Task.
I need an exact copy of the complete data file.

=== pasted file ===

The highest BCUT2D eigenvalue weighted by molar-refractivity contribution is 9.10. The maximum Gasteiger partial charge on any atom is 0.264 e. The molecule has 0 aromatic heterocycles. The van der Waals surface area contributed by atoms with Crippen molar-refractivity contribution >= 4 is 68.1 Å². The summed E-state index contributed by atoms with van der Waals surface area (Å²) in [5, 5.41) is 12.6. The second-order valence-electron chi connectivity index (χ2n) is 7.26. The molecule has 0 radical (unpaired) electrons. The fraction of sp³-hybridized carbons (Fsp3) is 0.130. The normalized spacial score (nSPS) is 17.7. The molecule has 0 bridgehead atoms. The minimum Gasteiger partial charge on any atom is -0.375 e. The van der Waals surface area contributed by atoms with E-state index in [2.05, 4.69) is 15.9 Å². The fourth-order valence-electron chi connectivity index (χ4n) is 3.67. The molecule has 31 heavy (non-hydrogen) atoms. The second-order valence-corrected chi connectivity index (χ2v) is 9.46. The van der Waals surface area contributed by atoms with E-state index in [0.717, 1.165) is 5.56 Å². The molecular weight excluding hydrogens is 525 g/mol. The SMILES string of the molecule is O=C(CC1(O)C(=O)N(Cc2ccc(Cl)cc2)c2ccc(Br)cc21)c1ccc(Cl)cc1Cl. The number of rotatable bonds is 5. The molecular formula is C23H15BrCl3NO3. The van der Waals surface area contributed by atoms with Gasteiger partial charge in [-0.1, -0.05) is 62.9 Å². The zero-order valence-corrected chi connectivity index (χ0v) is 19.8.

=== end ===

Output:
The highest BCUT2D eigenvalue weighted by molar-refractivity contribution is 9.10. The maximum Gasteiger partial charge on any atom is 0.264 e. The molecule has 0 aromatic heterocycles. The van der Waals surface area contributed by atoms with Crippen molar-refractivity contribution >= 4 is 68.1 Å². The summed E-state index contributed by atoms with van der Waals surface area (Å²) in [5, 5.41) is 12.6. The second-order valence-electron chi connectivity index (χ2n) is 7.26. The molecule has 0 radical (unpaired) electrons. The fraction of sp³-hybridized carbons (Fsp3) is 0.130. The normalized spacial score (nSPS) is 17.7. The molecule has 0 bridgehead atoms. The minimum Gasteiger partial charge on any atom is -0.375 e. The van der Waals surface area contributed by atoms with E-state index in [2.05, 4.69) is 15.9 Å². The fourth-order valence-electron chi connectivity index (χ4n) is 3.67. The molecule has 31 heavy (non-hydrogen) atoms. The second-order valence-corrected chi connectivity index (χ2v) is 9.46. The van der Waals surface area contributed by atoms with E-state index in [0.717, 1.165) is 5.56 Å². The molecular weight excluding hydrogens is 525 g/mol. The SMILES string of the molecule is O=C(CC1(O)C(=O)N(Cc2ccc(Cl)cc2)c2ccc(Br)cc21)c1ccc(Cl)cc1Cl. The number of rotatable bonds is 5. The molecular formula is C23H15BrCl3NO3. The van der Waals surface area contributed by atoms with Gasteiger partial charge in [-0.1, -0.05) is 62.9 Å². The zero-order valence-corrected chi connectivity index (χ0v) is 19.8.